A– When I first started in the industry, you literally had to knock on doors. You could walk into a building, say “hello I am interested in submitting a proposal to clean this building” and they’d take you to talk to someone in charge. These days you could walk into ten buildings and you’d never talk to anyone in charge.

 

The ultimate goal is to have a constant stream of leads/prospects. Everyone has a busy schedule. That’s something that never changes. Your best bet is to allocate time every day. Even if it is only half an hour, but every day, try to reach somebody.

 

Also, you need to write down, and memorize, why people would want to do business with you. If you can make a couple of statements within 45 seconds to a minute that really identify the key benefits of why someone would want to do business with you… This’ll go a long way to helping prospects really remember your company when they go out to bid.

 

Lastly, there are always going to be hundreds of companies out there doing the same thing as you, so you really need to set yourself apart. If you have something of value to present to, or offer these people…that’s going to take you far.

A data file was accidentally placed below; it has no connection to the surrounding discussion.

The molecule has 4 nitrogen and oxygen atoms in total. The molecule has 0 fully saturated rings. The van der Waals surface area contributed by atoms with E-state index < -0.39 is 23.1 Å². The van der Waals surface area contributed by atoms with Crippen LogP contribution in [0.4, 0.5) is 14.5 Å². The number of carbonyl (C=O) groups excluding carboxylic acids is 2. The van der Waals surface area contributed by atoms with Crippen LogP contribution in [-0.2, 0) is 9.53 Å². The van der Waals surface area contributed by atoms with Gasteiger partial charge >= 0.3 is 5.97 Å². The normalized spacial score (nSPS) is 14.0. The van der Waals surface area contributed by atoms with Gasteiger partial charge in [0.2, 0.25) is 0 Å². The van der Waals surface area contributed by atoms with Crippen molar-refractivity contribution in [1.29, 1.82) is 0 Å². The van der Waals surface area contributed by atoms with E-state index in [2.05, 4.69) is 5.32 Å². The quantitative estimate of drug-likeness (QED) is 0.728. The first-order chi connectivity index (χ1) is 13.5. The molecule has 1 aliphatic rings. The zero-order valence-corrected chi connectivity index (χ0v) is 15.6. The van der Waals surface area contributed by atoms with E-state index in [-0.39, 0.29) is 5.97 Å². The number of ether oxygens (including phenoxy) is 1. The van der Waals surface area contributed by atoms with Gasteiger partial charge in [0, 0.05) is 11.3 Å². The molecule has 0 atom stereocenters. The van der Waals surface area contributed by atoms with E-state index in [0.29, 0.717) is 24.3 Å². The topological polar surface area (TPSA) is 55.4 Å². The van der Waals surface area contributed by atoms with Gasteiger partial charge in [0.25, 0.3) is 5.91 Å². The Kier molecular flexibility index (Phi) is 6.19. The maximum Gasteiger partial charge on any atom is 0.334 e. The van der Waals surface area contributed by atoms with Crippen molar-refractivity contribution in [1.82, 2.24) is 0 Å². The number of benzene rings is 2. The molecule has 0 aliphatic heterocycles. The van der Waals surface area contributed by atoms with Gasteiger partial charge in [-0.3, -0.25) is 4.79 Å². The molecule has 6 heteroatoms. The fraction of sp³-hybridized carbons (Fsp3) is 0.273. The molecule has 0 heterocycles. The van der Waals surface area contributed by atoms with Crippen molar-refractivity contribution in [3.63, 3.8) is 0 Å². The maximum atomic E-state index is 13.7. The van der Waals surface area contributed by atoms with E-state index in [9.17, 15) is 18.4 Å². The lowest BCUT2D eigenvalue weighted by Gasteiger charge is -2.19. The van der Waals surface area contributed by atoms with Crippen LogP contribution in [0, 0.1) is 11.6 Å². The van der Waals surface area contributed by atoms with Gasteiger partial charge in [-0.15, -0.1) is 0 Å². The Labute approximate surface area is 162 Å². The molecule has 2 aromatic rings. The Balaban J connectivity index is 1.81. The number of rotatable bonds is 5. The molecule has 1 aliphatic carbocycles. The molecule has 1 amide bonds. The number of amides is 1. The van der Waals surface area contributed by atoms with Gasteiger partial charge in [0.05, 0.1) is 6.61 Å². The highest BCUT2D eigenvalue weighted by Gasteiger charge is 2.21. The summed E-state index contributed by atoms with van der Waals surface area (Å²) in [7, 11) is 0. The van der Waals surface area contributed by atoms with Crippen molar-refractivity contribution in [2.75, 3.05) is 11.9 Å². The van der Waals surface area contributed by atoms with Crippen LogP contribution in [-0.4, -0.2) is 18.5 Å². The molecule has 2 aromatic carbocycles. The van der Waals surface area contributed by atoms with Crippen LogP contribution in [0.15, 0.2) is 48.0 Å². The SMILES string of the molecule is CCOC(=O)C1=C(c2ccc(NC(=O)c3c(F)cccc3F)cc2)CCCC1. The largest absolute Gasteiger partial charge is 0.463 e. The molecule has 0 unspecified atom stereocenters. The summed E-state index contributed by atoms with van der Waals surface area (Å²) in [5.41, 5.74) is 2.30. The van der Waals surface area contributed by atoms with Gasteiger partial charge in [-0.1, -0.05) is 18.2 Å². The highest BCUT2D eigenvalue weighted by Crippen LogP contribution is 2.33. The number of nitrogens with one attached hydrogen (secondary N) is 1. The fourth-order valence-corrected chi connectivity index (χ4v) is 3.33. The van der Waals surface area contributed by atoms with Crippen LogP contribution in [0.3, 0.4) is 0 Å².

If you already have a few accounts, you should identify what kind of accounts you do well. Maybe your thing is medical facilities or multi-tenant office buildings. Perhaps educational centres or daycares. Wherever you find your expertise lies, that is your target, and that’s where you need to focus your attention and efforts.

 

Heck, if you’ve got an account you like, jump onto google maps, and look at the surrounding area. You’ll see the buildings labelled around yours and what they are for. Even something as simple as that can get you a few prospects/leads.

 

Q– In your experience, how soon is too soon to follow up on a lead. You’ve initiated contact, and at least a degree of interest is shown, so where do you go from there?

 

A– I use this religiously. After my initial meeting, I’ll send supplemental information on my company or our process, then within a few days I’ll send a follow up to be sure that they received the info I sent. This way I’ve got three points of contact within a week.